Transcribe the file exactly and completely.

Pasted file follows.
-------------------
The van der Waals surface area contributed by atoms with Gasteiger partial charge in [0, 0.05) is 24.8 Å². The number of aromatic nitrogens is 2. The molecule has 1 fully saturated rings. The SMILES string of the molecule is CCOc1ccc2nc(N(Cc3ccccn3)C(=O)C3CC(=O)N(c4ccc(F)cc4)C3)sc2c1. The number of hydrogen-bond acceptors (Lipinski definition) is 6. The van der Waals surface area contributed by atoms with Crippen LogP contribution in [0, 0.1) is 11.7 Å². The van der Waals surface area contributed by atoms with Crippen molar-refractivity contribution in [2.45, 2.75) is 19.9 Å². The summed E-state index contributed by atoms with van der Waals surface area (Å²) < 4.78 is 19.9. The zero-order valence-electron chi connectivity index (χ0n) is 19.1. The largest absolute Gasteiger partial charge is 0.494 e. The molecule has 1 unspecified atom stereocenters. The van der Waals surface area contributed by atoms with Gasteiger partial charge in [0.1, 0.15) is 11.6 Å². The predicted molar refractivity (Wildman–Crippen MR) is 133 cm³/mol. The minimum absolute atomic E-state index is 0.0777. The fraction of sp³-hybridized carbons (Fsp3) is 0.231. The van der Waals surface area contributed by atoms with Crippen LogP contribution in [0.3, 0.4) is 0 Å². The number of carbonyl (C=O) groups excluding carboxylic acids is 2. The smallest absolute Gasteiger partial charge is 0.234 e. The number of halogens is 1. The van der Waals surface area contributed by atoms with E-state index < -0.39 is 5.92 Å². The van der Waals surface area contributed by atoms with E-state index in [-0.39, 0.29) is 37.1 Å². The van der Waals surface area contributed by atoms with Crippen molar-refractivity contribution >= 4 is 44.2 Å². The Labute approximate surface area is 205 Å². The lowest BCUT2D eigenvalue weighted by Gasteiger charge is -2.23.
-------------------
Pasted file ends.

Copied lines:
The van der Waals surface area contributed by atoms with Gasteiger partial charge in [0, 0.05) is 24.8 Å². The number of aromatic nitrogens is 2. The molecule has 1 fully saturated rings. The SMILES string of the molecule is CCOc1ccc2nc(N(Cc3ccccn3)C(=O)C3CC(=O)N(c4ccc(F)cc4)C3)sc2c1. The number of hydrogen-bond acceptors (Lipinski definition) is 6. The van der Waals surface area contributed by atoms with Crippen LogP contribution in [0, 0.1) is 11.7 Å². The van der Waals surface area contributed by atoms with Crippen molar-refractivity contribution in [2.45, 2.75) is 19.9 Å². The summed E-state index contributed by atoms with van der Waals surface area (Å²) < 4.78 is 19.9. The zero-order valence-electron chi connectivity index (χ0n) is 19.1. The largest absolute Gasteiger partial charge is 0.494 e. The molecule has 1 unspecified atom stereocenters. The van der Waals surface area contributed by atoms with Gasteiger partial charge in [0.1, 0.15) is 11.6 Å². The predicted molar refractivity (Wildman–Crippen MR) is 133 cm³/mol. The minimum absolute atomic E-state index is 0.0777. The fraction of sp³-hybridized carbons (Fsp3) is 0.231. The van der Waals surface area contributed by atoms with Crippen LogP contribution in [0.3, 0.4) is 0 Å². The number of carbonyl (C=O) groups excluding carboxylic acids is 2. The smallest absolute Gasteiger partial charge is 0.234 e. The number of halogens is 1. The van der Waals surface area contributed by atoms with E-state index < -0.39 is 5.92 Å². The van der Waals surface area contributed by atoms with E-state index in [-0.39, 0.29) is 37.1 Å². The van der Waals surface area contributed by atoms with Crippen molar-refractivity contribution >= 4 is 44.2 Å². The Labute approximate surface area is 205 Å². The lowest BCUT2D eigenvalue weighted by Gasteiger charge is -2.23.